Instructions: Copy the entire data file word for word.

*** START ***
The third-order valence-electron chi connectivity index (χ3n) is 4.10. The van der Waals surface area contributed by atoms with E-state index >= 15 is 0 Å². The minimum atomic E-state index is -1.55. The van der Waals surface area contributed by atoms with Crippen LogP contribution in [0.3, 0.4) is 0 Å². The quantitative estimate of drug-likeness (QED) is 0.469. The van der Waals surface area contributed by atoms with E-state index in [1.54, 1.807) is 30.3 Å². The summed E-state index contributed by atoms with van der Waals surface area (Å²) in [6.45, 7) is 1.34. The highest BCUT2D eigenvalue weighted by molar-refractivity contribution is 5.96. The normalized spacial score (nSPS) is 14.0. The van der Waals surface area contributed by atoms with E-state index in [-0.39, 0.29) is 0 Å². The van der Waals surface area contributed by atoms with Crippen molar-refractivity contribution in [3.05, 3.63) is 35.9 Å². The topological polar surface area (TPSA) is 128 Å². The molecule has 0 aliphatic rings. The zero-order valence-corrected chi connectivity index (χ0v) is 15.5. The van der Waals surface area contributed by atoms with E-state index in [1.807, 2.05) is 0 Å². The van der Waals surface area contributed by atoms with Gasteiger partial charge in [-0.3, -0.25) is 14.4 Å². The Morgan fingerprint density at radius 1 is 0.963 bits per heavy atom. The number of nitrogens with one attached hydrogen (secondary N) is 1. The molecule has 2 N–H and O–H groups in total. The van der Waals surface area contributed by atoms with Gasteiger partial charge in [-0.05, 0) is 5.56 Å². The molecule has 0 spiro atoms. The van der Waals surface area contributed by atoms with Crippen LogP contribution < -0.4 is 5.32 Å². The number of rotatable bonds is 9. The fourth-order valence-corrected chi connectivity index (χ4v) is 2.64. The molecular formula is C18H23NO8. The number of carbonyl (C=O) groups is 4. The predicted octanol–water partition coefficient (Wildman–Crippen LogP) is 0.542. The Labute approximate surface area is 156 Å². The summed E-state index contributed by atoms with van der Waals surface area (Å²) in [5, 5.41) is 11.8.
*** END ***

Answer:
The third-order valence-electron chi connectivity index (χ3n) is 4.10. The van der Waals surface area contributed by atoms with E-state index >= 15 is 0 Å². The minimum atomic E-state index is -1.55. The van der Waals surface area contributed by atoms with Crippen LogP contribution in [0.3, 0.4) is 0 Å². The quantitative estimate of drug-likeness (QED) is 0.469. The van der Waals surface area contributed by atoms with E-state index in [1.54, 1.807) is 30.3 Å². The summed E-state index contributed by atoms with van der Waals surface area (Å²) in [6.45, 7) is 1.34. The highest BCUT2D eigenvalue weighted by molar-refractivity contribution is 5.96. The normalized spacial score (nSPS) is 14.0. The van der Waals surface area contributed by atoms with E-state index in [-0.39, 0.29) is 0 Å². The van der Waals surface area contributed by atoms with Crippen molar-refractivity contribution in [3.05, 3.63) is 35.9 Å². The topological polar surface area (TPSA) is 128 Å². The molecule has 0 aliphatic rings. The zero-order valence-corrected chi connectivity index (χ0v) is 15.5. The van der Waals surface area contributed by atoms with E-state index in [1.807, 2.05) is 0 Å². The van der Waals surface area contributed by atoms with Gasteiger partial charge in [-0.3, -0.25) is 14.4 Å². The Morgan fingerprint density at radius 1 is 0.963 bits per heavy atom. The number of nitrogens with one attached hydrogen (secondary N) is 1. The molecule has 2 N–H and O–H groups in total. The van der Waals surface area contributed by atoms with Gasteiger partial charge in [-0.05, 0) is 5.56 Å². The molecule has 0 spiro atoms. The van der Waals surface area contributed by atoms with Crippen LogP contribution < -0.4 is 5.32 Å². The number of rotatable bonds is 9. The fourth-order valence-corrected chi connectivity index (χ4v) is 2.64. The molecular formula is C18H23NO8. The number of carbonyl (C=O) groups is 4. The predicted octanol–water partition coefficient (Wildman–Crippen LogP) is 0.542. The Labute approximate surface area is 156 Å². The summed E-state index contributed by atoms with van der Waals surface area (Å²) in [5, 5.41) is 11.8.